An obvious factor influencing commercial bank’s policy is the area it serves. The major reason that banks are chartered (licensed) is to serve the credit need of their communities.  If this cannot be done, there is little justification for their existence; Banks are morally bound to extend credit to borrowers who present logical and economically sound loan request.  Banks in areas where the economy is predominantly one of cattle raising, for example, can not turn their back on this type of lending, but  must tailor policy to fit the needs of this economic activity.


   3.9.2 Items Included in a Loan Policy

The items are included in loan policy and dealt properly as follows:

a. Loan territory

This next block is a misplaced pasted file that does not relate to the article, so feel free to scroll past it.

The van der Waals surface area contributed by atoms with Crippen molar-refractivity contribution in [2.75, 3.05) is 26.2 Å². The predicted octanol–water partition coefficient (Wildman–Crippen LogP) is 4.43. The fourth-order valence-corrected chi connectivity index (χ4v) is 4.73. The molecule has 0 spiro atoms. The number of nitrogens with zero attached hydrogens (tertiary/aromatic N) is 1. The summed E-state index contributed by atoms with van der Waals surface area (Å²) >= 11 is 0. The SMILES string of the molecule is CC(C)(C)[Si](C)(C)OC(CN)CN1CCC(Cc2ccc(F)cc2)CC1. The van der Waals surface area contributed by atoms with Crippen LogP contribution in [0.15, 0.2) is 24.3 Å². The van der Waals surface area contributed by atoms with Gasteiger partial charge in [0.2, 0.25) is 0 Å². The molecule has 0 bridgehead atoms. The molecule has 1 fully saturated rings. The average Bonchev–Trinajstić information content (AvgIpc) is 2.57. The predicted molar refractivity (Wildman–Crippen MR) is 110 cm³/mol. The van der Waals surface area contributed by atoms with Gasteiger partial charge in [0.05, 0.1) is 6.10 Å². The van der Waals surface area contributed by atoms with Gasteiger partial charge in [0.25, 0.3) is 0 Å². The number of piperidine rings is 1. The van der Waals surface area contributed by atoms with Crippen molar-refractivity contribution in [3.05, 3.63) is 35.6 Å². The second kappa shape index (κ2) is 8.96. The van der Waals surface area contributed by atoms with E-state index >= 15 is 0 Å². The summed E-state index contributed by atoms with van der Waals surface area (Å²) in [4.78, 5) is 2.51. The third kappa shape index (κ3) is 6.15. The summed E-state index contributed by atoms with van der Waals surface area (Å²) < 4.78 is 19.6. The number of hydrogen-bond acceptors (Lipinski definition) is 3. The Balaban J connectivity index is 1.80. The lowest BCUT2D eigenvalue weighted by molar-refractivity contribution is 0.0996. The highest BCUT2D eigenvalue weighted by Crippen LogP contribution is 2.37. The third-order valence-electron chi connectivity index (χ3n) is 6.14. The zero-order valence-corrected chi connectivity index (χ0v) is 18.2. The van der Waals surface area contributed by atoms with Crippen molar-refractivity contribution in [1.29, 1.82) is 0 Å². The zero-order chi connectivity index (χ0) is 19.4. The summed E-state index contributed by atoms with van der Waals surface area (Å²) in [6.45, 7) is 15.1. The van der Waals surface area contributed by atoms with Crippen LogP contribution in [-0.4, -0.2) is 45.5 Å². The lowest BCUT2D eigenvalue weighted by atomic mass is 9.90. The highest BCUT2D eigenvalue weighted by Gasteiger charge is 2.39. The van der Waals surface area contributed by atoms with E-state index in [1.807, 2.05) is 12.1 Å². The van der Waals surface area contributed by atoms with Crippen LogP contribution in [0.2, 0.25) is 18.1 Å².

The territory to be served by a bank must be defined will depend on many factors, including the amount of its resource, competition, the demand for loans and  the  bank’s ability to supervise  or keep in close  contact with the borrowers .

Bank may have no territorial limitations for certain classes or loans. For example, very large banks make loans to large national business firms no matter where their principal offices may be located.


b. Types of loans to be made